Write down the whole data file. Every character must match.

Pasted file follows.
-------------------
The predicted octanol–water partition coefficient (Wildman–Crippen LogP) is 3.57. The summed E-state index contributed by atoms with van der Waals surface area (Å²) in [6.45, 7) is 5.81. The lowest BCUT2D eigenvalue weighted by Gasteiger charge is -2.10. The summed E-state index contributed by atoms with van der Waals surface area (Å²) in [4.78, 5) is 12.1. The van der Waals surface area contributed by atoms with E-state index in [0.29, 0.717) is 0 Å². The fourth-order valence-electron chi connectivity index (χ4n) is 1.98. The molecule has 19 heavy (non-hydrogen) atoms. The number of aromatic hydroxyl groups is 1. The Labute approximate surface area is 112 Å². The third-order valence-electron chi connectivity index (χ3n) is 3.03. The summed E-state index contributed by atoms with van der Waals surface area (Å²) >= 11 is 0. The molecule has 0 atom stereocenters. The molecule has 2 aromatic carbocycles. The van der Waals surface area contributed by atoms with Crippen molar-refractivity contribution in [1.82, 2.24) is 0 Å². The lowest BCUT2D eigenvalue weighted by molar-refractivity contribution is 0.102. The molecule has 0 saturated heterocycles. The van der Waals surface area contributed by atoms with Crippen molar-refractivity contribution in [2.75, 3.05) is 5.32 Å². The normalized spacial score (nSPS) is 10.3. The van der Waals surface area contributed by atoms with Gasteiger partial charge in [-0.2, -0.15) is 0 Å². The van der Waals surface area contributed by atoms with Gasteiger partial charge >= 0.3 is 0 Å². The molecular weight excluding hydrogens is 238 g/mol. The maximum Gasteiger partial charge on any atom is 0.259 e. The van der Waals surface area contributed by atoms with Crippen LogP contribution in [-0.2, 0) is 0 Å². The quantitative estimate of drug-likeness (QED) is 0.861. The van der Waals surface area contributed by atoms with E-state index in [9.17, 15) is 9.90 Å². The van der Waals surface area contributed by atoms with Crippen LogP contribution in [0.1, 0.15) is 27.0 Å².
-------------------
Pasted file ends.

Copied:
The predicted octanol–water partition coefficient (Wildman–Crippen LogP) is 3.57. The summed E-state index contributed by atoms with van der Waals surface area (Å²) in [6.45, 7) is 5.81. The lowest BCUT2D eigenvalue weighted by Gasteiger charge is -2.10. The summed E-state index contributed by atoms with van der Waals surface area (Å²) in [4.78, 5) is 12.1. The van der Waals surface area contributed by atoms with E-state index in [0.29, 0.717) is 0 Å². The fourth-order valence-electron chi connectivity index (χ4n) is 1.98. The molecule has 19 heavy (non-hydrogen) atoms. The number of aromatic hydroxyl groups is 1. The Labute approximate surface area is 112 Å². The third-order valence-electron chi connectivity index (χ3n) is 3.03. The summed E-state index contributed by atoms with van der Waals surface area (Å²) >= 11 is 0. The molecule has 0 atom stereocenters. The molecule has 2 aromatic carbocycles. The van der Waals surface area contributed by atoms with Crippen molar-refractivity contribution in [1.82, 2.24) is 0 Å². The lowest BCUT2D eigenvalue weighted by molar-refractivity contribution is 0.102. The molecule has 0 saturated heterocycles. The van der Waals surface area contributed by atoms with Crippen molar-refractivity contribution in [2.75, 3.05) is 5.32 Å². The normalized spacial score (nSPS) is 10.3. The van der Waals surface area contributed by atoms with Gasteiger partial charge in [-0.2, -0.15) is 0 Å². The van der Waals surface area contributed by atoms with Gasteiger partial charge >= 0.3 is 0 Å². The molecular weight excluding hydrogens is 238 g/mol. The maximum Gasteiger partial charge on any atom is 0.259 e. The van der Waals surface area contributed by atoms with Crippen LogP contribution in [-0.2, 0) is 0 Å². The quantitative estimate of drug-likeness (QED) is 0.861. The van der Waals surface area contributed by atoms with E-state index in [9.17, 15) is 9.90 Å². The van der Waals surface area contributed by atoms with Crippen LogP contribution in [0.1, 0.15) is 27.0 Å².